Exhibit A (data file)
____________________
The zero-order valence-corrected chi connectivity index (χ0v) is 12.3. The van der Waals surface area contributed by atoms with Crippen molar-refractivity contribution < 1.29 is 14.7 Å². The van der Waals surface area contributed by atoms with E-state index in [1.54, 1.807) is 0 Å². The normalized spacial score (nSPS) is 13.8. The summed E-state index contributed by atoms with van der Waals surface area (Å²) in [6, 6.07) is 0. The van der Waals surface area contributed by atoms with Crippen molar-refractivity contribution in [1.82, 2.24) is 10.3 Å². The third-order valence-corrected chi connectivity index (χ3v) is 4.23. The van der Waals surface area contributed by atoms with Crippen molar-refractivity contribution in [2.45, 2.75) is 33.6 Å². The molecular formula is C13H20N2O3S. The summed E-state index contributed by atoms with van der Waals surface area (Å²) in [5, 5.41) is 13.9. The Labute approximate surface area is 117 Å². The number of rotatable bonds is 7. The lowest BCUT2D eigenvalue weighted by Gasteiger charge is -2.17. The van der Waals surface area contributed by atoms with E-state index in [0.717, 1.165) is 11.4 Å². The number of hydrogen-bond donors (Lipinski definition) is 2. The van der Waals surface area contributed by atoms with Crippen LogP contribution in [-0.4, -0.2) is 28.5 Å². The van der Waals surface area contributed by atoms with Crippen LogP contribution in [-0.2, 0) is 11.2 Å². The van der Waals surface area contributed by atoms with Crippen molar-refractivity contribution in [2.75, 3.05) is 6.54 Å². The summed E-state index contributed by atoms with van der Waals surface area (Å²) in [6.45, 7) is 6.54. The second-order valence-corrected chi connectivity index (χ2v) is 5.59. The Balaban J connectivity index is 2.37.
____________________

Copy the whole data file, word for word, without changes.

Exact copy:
The zero-order valence-corrected chi connectivity index (χ0v) is 12.3. The van der Waals surface area contributed by atoms with Crippen molar-refractivity contribution < 1.29 is 14.7 Å². The van der Waals surface area contributed by atoms with E-state index in [1.54, 1.807) is 0 Å². The normalized spacial score (nSPS) is 13.8. The summed E-state index contributed by atoms with van der Waals surface area (Å²) in [6, 6.07) is 0. The van der Waals surface area contributed by atoms with Crippen molar-refractivity contribution in [1.82, 2.24) is 10.3 Å². The third-order valence-corrected chi connectivity index (χ3v) is 4.23. The van der Waals surface area contributed by atoms with Crippen molar-refractivity contribution in [2.45, 2.75) is 33.6 Å². The molecular formula is C13H20N2O3S. The summed E-state index contributed by atoms with van der Waals surface area (Å²) in [5, 5.41) is 13.9. The Labute approximate surface area is 117 Å². The number of rotatable bonds is 7. The lowest BCUT2D eigenvalue weighted by Gasteiger charge is -2.17. The van der Waals surface area contributed by atoms with E-state index in [0.717, 1.165) is 11.4 Å². The number of hydrogen-bond donors (Lipinski definition) is 2. The van der Waals surface area contributed by atoms with Crippen LogP contribution in [-0.4, -0.2) is 28.5 Å². The van der Waals surface area contributed by atoms with Crippen LogP contribution in [-0.2, 0) is 11.2 Å². The van der Waals surface area contributed by atoms with Crippen molar-refractivity contribution in [2.75, 3.05) is 6.54 Å². The summed E-state index contributed by atoms with van der Waals surface area (Å²) in [6.45, 7) is 6.54. The second-order valence-corrected chi connectivity index (χ2v) is 5.59. The Balaban J connectivity index is 2.37.